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Council approves 2024 Budget

November 20, 2023, for immediate release

Airdrie AB – On November 20, City Council approved the 2024 operating budget of $207,184,963 and the 2024 Capital Budget of $131,618,910. To balance these budgets, Council approved a municipal tax revenue increase of $5,239,437 consisting of $2,893,309 for municipal services and $2,346,128 for capital investments.

“This was a hard budget year, says Mayor Brown. “We know there are people struggling in our community and we respect that. At the same time, we also know Airdrie needs more facilities, infrastructure & services. We believe we struck a balance with an increase that will be palatable and at the same time move our community forward,” added Brown.

Budget Highlights:
The average household in Airdrie will see an increase of $146.91 per year or $12.24 per month. This increase will go towards:

Municipal Services ($6.76 per month)

  • Four new RCMP Officers
  • Four new Firefighters
  • Two Lifeguards
  • Increased service levels in all transit routes
  • A permanent Veterans Memorial
  • Increased advocacy efforts at the Provincial and Federal levels of government
  • Increased service level of anti-icing during winter road maintenance
  • Increased contribution to the Tax Stabilization Fund

Capital Investment ($5.48 per month)

  • Lifecycling of the City’s existing $1.3 Billion asset base
  • New capital assets including as portable skateboard parks, basketball courts, Fire dispatch system, road rehabilitation and intersection improvements

“Airdrie is not immune to inflation and the rising costs being experienced around the world,” says Horacio Galanti, Chief Administrative Officer. “While the cost of goods and services continue to increase, and we continue to grow at a rapid pace, we are proud to run a lean organization and to be fiscally responsible and prudent, securing the long-term sustainability of the City,” adds Galanti.

The City undertook engagement on the budget throughout 2023 and the results showed the majority of people were comfortable with an increase in taxes in order to have the facilities and infrastructure they want to see in our community – more specifically – most people were looking for another recreation centre.

Capital Budget Highlights

  • SW Recreation Centre – planning and design work in 2024
  • Artificial turf field at Ed Eggerer Park – constructed in 2024
  • NE Fire Hall – begin construction in 2024
  • Ron Ebbesen Arena – interior upgrades in 2024 including the addition of a mini rink

A full listing of the capital projects will be available in January 2024.

“One of the ways we are fiscally responsible is through the Tax Stabilization Fund,” says Shannon Schindeler, Chief Financial Officer. “By adding a small increase each year leading up to the opening of our new facilities, we are able to spread the impact over time to avoid a larger increase when we need to start paying to operate these new facilities,” adds Schindeler.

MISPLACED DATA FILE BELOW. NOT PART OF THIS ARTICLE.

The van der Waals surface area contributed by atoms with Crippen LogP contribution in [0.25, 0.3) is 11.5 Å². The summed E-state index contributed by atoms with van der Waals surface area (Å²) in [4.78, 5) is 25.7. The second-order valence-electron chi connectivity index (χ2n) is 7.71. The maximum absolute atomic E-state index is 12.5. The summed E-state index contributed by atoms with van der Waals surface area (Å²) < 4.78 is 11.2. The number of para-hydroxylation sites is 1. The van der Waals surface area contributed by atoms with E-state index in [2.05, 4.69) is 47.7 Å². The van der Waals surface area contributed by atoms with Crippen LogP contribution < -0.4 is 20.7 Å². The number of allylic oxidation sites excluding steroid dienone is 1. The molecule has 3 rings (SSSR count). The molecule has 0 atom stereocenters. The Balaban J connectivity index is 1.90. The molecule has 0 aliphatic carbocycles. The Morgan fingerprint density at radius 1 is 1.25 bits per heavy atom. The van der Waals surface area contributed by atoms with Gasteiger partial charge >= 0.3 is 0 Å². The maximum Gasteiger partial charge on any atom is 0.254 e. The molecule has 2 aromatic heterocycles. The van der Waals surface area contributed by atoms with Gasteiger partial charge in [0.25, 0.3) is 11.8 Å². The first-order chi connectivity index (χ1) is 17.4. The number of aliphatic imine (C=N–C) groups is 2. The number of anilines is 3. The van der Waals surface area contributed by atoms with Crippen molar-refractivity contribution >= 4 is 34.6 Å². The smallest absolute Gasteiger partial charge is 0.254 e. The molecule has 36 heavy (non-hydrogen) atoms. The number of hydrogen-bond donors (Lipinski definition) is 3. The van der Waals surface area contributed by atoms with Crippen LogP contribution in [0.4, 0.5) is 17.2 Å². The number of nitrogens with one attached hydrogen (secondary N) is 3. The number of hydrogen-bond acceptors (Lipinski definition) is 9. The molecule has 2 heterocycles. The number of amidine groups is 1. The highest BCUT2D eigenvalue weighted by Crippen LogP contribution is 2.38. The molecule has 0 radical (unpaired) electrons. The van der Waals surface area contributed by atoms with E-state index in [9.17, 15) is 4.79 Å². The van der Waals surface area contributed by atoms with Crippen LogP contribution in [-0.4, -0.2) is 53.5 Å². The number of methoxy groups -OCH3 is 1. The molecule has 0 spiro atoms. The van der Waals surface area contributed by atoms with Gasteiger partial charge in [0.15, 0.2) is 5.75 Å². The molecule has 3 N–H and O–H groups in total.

Did you know?
• The main sources of revenue for the Operating Budget are:
    o user fees and charges
    o franchise fees
    o tax revenue
    o cost sharing/joint use agreements
• The main sources of revenue for the Capital Budget are:
    o reserves
    o developer levies
    o debt (borrowed funds)
    o grants
    o cost sharing/joint use agreements
• Enough revenue must be raised to cover expenses, debt servicing and transfers to reserves. The City is not allowed to run a deficit and needs a balanced budget each year. Municipal Government is the only level of government required to do so.
• 67% of property taxes go to the municipality, 32% to the province for education taxes and 1% to Rocky View Foundation. The tax revenue increase and effect on the average household addressed above refer to the municipal portion of the total property tax bill.
• City Administration prepares a three-year operating budget and a ten-year capital budget driven by Council’s focus areas and corporate priorities.
• Typical operational expenses for the City are services such as street clearing, recreation, water services, streetlights, trails, pathways, playgrounds, parks, public transit, arts and culture, police, fire and municipal enforcement. Although growth revenue helps manage the cost of services, services for the added population costs more than the revenue coming in from those taxes. Increasing revenue sources, such as taxes and user fees, will help the City maintain current service levels, advance focus areas and sustain critical services to the future.

The full budget breakdown will be available in January 2024. For more information on the budgeting process, visit

Media Contact:
Jill Iverson
403.948.8800 ext 8475